Hey, my name is Ria Vieira. In the upcoming weeks I’m going to be expressing my love for movies by reviewing some great or not-so-great films. If you want to discuss the movie or this column with me, please contact me at email@example.com!
Set in Oakland, Calif., investigative journalist Eddie Brock (Tom Hardy) sets out to expose the experimentation on humans by Carlton Drake (Riz Ahmed) and his bioengineering company Life Foundation. As Eddie becomes more involved with the company, he comes into contact with Venom, a mysterious alien brought back from a Life Foundation outer space mission. Eddie and Venom’s bodies merge and Eddie is tasked with adapting to a new rageful, superhuman side of himself, as well as saving the rest of the world from destruction by aliens of Venom’s same species.
However you spin it, the biggest flaw in this movie came down to the writing. It’s quite bizarre that the storyline had so many plot holes, underdeveloped characters, and little-to-no motive, seeing that superhero movies tend to stick to the same formulaic narrative that usually tick off all of these basic writing criteria and sells tickets. Perhaps Marvel struggled to execute the narrative of an “antihero” a second time, or maybe they were saving the “good stuff” for the sequel? Whatever the problem was, the story left me with no impression of an imminent threat to mankind that other Marvel films like “Black Panther” or even “Avengers” had. In fact, the longest fight scene lasted around two minutes and didn’t affect the city of Oakland, let alone planet Earth. On top of that, what were they even fighting about? I honestly have no clue. “Venom” had the potential to be as dark, ominous, and gripping as the “Dark Knight” trilogy, but unfortunately they were unable to establish any semblance of a storyline.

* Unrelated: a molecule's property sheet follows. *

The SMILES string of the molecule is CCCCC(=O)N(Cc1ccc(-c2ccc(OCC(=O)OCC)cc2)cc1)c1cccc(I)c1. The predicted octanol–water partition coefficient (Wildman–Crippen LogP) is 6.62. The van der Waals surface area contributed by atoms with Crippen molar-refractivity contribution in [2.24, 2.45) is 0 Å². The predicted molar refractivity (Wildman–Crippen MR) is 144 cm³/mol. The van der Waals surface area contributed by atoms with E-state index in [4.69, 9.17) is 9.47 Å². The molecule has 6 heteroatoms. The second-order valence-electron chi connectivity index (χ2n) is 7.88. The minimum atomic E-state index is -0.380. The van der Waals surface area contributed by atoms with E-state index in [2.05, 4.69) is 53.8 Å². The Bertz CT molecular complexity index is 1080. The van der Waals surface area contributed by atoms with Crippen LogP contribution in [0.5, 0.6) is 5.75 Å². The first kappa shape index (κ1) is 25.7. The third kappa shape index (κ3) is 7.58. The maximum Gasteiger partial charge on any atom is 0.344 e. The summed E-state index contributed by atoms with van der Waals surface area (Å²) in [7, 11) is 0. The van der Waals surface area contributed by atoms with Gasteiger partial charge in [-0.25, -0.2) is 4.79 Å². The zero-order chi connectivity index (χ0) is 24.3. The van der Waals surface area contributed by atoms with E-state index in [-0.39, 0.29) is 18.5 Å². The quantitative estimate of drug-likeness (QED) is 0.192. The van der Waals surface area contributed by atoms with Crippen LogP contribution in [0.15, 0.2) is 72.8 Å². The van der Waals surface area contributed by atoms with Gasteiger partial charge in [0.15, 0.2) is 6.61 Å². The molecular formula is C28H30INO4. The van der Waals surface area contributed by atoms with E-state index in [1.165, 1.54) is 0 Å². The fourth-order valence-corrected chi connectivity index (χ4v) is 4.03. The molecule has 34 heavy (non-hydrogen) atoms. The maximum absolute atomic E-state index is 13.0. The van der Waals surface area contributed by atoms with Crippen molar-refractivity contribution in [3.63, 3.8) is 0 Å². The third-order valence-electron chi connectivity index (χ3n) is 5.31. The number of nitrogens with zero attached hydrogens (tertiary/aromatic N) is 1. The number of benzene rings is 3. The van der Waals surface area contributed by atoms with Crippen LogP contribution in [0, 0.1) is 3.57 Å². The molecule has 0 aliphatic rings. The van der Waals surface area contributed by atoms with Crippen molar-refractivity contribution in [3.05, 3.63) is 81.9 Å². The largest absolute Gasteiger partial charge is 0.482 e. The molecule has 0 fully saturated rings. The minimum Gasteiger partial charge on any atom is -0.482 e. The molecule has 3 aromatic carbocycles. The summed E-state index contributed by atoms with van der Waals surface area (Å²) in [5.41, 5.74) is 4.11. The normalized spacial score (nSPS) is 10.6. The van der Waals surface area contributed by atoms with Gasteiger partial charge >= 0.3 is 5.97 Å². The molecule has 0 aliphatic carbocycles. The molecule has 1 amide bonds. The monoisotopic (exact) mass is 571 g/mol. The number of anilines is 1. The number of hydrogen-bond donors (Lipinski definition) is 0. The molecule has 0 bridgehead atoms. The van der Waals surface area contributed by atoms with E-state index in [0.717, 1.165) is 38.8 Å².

Honestly, the acting is what saved “Venom” from being absolutely terrible. The ensemble cast consisted of highly talented veteran actors like Riz Ahmed and Michelle Williams who did as much as they could with the flat characters that they were given. Tom Hardy, on that note, was fantastic in portraying the role of Eddie/Venom despite the poor writing. His gruff, edgy, and more contemporary style of acting was an effective change to the mass-produced personalities of blockbuster superheros. As the “Venom” franchise progresses (and hopefully as the writing improves), Tom Hardy will be an excellent new face for the Marvel universe.
The only reason you should watch it would be for Tom Hardy. That’s as far as the good things go with this movie.
“Deadpool” has a similar vibe of dark comedy but to a further extent and “The Dark Knight” has the same sinister and cold tone as “Venom” but excels at expressing it.